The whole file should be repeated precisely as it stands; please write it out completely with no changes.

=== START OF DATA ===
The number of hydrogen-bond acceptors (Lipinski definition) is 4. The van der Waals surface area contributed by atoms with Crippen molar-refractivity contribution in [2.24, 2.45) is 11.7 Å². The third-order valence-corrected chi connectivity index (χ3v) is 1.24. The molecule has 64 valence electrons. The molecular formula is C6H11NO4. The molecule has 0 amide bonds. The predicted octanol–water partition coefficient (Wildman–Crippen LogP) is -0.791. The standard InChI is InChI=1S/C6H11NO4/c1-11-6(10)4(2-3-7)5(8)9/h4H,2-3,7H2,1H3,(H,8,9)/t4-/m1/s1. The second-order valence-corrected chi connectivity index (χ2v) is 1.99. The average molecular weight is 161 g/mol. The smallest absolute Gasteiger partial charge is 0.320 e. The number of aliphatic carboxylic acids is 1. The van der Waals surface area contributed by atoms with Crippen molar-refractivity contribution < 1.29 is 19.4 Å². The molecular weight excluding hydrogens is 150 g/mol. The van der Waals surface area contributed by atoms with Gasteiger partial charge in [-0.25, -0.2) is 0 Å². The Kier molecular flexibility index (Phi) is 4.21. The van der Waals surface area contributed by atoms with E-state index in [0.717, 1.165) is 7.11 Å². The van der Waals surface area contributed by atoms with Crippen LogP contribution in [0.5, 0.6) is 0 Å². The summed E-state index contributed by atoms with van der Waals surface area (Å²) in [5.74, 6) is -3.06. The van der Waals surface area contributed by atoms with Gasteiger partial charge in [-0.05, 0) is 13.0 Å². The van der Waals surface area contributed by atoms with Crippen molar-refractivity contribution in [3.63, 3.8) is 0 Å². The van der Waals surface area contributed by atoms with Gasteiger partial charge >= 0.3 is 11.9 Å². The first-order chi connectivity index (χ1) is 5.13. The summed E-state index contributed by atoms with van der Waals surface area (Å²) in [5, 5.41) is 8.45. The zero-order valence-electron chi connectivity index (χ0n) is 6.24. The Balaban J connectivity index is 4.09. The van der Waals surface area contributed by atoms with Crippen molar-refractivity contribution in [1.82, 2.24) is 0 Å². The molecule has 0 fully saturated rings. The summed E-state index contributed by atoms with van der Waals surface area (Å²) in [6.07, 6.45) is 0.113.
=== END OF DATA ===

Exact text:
The number of hydrogen-bond acceptors (Lipinski definition) is 4. The van der Waals surface area contributed by atoms with Crippen molar-refractivity contribution in [2.24, 2.45) is 11.7 Å². The third-order valence-corrected chi connectivity index (χ3v) is 1.24. The molecule has 64 valence electrons. The molecular formula is C6H11NO4. The molecule has 0 amide bonds. The predicted octanol–water partition coefficient (Wildman–Crippen LogP) is -0.791. The standard InChI is InChI=1S/C6H11NO4/c1-11-6(10)4(2-3-7)5(8)9/h4H,2-3,7H2,1H3,(H,8,9)/t4-/m1/s1. The second-order valence-corrected chi connectivity index (χ2v) is 1.99. The average molecular weight is 161 g/mol. The smallest absolute Gasteiger partial charge is 0.320 e. The number of aliphatic carboxylic acids is 1. The van der Waals surface area contributed by atoms with Crippen molar-refractivity contribution < 1.29 is 19.4 Å². The molecular weight excluding hydrogens is 150 g/mol. The van der Waals surface area contributed by atoms with Gasteiger partial charge in [-0.25, -0.2) is 0 Å². The Kier molecular flexibility index (Phi) is 4.21. The van der Waals surface area contributed by atoms with E-state index in [0.717, 1.165) is 7.11 Å². The van der Waals surface area contributed by atoms with Crippen LogP contribution in [0.5, 0.6) is 0 Å². The summed E-state index contributed by atoms with van der Waals surface area (Å²) in [5.74, 6) is -3.06. The van der Waals surface area contributed by atoms with Gasteiger partial charge in [-0.05, 0) is 13.0 Å². The van der Waals surface area contributed by atoms with Crippen molar-refractivity contribution in [3.63, 3.8) is 0 Å². The van der Waals surface area contributed by atoms with Gasteiger partial charge >= 0.3 is 11.9 Å². The first-order chi connectivity index (χ1) is 5.13. The summed E-state index contributed by atoms with van der Waals surface area (Å²) in [5, 5.41) is 8.45. The zero-order valence-electron chi connectivity index (χ0n) is 6.24. The Balaban J connectivity index is 4.09. The van der Waals surface area contributed by atoms with Crippen molar-refractivity contribution in [1.82, 2.24) is 0 Å². The molecule has 0 fully saturated rings. The summed E-state index contributed by atoms with van der Waals surface area (Å²) in [6.07, 6.45) is 0.113.